Lyft and Uber will cover costs for drivers sued under Texas law


NEW YORK — Ride-sharing companies Uber and Lyft said Friday they would cover the legal costs of any driver sued under the new law banning most abortions in Texas.

Texas law prohibits abortions once medical professionals can detect heart activity, usually about six weeks and often before women know they are pregnant. Rather than being enforced by government authorities, the law gives citizens the right to sue civilly and collect damages from anyone who assists with an abortion, including those who transport women to clinics.

San Francisco-based Lyft said it created a fund to cover 100% of legal fees for drivers prosecuted under the law while driving on its platform. Calling the Texas law “an attack on a woman’s right to choose,” Lyft also said it would donate $1 million to Planned Parenthood.

“We want to be clear: Drivers are never responsible for monitoring where their passengers are going or why. Imagine being a driver and not knowing if you are breaking the law by taking someone,” Lyft said in a statement. “Similarly, runners never have to justify, or even share, where they are going and why. Imagine being a pregnant woman trying to get to a medical appointment and not knowing if your driver will cancel you for fear of breaking a law.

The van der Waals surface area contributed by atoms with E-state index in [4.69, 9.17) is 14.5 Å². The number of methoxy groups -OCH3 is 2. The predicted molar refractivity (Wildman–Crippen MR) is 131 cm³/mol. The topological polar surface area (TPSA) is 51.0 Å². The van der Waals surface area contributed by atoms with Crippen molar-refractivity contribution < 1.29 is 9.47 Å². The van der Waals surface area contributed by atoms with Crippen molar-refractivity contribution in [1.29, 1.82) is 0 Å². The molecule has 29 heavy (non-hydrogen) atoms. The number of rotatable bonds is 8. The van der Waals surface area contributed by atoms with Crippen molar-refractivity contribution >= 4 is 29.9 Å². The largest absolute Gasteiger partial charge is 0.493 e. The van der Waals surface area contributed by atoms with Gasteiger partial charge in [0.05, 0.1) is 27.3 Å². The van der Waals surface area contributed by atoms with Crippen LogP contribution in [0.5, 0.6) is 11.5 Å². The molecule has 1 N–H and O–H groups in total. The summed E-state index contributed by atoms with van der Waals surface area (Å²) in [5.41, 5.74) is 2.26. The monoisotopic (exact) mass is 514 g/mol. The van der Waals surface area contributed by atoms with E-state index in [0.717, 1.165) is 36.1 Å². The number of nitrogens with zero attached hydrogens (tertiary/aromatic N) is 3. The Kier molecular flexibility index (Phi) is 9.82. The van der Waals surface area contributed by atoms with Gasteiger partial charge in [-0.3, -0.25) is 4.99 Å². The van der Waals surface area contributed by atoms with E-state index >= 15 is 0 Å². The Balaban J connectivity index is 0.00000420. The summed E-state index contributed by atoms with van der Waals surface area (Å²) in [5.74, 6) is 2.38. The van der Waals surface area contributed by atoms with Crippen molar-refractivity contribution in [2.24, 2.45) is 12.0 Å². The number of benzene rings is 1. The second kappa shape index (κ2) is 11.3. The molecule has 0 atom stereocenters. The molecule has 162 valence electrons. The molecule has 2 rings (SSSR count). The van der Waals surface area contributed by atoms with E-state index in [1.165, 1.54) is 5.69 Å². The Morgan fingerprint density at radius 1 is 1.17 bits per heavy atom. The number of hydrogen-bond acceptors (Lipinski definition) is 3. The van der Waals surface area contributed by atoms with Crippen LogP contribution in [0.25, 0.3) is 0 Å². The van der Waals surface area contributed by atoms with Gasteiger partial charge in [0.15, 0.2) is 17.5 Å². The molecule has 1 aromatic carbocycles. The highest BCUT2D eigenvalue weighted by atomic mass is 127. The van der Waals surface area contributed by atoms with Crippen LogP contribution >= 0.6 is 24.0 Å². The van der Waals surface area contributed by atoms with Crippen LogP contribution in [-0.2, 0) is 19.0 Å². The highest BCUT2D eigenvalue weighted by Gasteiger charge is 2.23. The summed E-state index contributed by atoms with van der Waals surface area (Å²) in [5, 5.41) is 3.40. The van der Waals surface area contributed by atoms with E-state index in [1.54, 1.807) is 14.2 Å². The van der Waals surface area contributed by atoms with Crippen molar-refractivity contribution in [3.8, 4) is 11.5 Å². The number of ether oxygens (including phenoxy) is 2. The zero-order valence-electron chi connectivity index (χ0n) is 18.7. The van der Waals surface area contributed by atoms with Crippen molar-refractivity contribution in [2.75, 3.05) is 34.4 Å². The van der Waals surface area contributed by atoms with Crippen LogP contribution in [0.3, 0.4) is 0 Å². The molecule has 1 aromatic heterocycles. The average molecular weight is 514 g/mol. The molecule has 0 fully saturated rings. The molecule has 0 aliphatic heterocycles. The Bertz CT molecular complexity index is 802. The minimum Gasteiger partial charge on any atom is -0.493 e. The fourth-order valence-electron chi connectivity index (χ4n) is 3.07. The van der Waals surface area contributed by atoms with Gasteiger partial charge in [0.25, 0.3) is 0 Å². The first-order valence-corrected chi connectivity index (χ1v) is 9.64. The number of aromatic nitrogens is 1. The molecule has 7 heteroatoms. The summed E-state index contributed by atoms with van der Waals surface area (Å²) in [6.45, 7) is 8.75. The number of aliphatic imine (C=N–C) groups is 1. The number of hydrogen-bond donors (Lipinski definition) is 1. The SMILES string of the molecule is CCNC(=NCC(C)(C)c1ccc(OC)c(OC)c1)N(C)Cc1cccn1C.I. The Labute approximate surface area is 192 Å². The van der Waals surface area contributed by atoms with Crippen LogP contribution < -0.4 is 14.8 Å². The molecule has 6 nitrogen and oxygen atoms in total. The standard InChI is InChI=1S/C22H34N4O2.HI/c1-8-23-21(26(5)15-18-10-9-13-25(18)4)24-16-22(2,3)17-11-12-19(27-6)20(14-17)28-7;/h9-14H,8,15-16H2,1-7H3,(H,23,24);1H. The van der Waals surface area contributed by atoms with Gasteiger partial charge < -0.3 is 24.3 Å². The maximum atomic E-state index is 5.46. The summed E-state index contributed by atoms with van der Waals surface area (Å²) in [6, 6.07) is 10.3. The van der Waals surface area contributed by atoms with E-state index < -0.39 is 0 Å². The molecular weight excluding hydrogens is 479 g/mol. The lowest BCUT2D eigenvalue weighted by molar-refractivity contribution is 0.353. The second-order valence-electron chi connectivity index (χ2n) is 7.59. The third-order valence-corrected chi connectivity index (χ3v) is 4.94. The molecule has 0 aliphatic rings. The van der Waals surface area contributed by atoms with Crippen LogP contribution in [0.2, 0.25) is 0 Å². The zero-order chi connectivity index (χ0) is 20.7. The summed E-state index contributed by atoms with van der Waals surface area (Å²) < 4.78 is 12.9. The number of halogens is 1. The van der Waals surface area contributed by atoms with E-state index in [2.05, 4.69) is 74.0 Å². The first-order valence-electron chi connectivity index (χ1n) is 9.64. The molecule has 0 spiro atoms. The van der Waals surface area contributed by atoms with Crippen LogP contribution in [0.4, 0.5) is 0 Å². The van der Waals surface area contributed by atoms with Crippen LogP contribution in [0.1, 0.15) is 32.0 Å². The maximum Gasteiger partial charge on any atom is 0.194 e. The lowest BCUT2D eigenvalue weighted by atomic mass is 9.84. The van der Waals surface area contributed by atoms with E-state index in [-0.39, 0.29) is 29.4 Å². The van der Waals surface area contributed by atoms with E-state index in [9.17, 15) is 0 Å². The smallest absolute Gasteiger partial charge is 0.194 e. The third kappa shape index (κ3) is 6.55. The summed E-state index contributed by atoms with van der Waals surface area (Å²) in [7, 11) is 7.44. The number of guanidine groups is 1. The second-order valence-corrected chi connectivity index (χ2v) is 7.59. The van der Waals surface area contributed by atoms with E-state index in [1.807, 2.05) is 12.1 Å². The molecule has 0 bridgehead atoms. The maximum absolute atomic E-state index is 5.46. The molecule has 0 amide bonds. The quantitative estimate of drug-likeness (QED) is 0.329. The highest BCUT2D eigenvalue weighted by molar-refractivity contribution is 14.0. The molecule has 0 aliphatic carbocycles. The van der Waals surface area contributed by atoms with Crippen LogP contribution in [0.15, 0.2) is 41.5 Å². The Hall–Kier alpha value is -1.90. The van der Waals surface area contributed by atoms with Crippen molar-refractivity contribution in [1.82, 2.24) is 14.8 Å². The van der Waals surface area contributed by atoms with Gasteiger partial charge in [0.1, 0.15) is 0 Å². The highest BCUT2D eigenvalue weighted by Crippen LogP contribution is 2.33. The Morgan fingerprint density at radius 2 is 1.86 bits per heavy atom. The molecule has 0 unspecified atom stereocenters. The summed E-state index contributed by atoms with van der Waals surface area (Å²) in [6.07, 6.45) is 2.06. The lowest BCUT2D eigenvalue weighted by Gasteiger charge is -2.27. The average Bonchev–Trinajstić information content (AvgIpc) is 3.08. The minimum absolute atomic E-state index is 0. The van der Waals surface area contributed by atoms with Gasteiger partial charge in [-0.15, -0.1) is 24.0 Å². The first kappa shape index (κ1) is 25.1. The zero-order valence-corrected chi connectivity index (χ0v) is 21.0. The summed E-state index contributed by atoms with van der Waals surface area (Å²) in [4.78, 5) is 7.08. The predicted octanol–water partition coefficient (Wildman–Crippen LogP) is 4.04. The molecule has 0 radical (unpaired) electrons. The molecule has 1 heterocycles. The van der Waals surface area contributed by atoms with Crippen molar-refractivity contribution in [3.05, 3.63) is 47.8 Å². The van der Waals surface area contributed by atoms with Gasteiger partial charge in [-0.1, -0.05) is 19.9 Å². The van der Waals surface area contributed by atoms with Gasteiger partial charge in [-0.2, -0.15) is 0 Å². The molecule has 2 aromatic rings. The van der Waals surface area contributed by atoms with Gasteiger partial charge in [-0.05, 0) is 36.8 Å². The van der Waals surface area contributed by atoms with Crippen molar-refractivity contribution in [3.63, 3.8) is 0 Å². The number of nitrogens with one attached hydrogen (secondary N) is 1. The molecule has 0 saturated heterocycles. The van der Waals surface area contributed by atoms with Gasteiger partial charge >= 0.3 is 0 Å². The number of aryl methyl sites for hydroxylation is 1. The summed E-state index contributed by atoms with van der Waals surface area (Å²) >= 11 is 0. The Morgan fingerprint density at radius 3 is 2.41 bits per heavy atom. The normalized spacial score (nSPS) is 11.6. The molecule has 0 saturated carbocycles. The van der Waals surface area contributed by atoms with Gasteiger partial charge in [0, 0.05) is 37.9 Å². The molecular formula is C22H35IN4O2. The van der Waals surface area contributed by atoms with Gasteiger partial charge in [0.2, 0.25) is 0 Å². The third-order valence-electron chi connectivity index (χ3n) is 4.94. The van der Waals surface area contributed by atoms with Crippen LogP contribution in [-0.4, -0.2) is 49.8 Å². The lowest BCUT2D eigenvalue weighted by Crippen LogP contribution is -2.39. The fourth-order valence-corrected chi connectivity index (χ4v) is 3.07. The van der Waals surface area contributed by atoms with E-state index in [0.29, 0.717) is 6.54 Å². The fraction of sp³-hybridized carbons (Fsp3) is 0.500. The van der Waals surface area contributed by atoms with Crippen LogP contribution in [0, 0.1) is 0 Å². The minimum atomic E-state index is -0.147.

Uber CEO Dara Khosrowshahi responded to Lyft’s statement in a tweet announcing a similar policy for its drivers.

“Drivers should not be put at risk to get people where they want to go,” Khosrowshahi wrote. Uber is also headquartered in San Francisco.

Earlier this week, the chief executive of Match Group, owner of Tinder, said she was setting up a fund to help all Texas-based employees who need abortions out of state.

Rival dating app Bumble also criticized the law and announced on Instagram that it would donate funds to six organizations that support women’s reproductive rights.

Both dating companies are based in Texas and run by women.

Match Group said CEO Shar Dubey was setting up the fund on her own, not through the company. She spoke out against the law in a memo to employees on Thursday.

“I immigrated to America from India over 25 years ago and I have to say that as a resident of Texas I am shocked to now live in a state where female reproductive laws are more regressive than most countries in the world, including India,” Dubey said in the note.

The Texas law, which went into effect Tuesday after the Supreme Court rejected an emergency appeal by abortion providers, is the biggest curb on the constitutional right to abortion in decades. It makes no exceptions for rape or incest.

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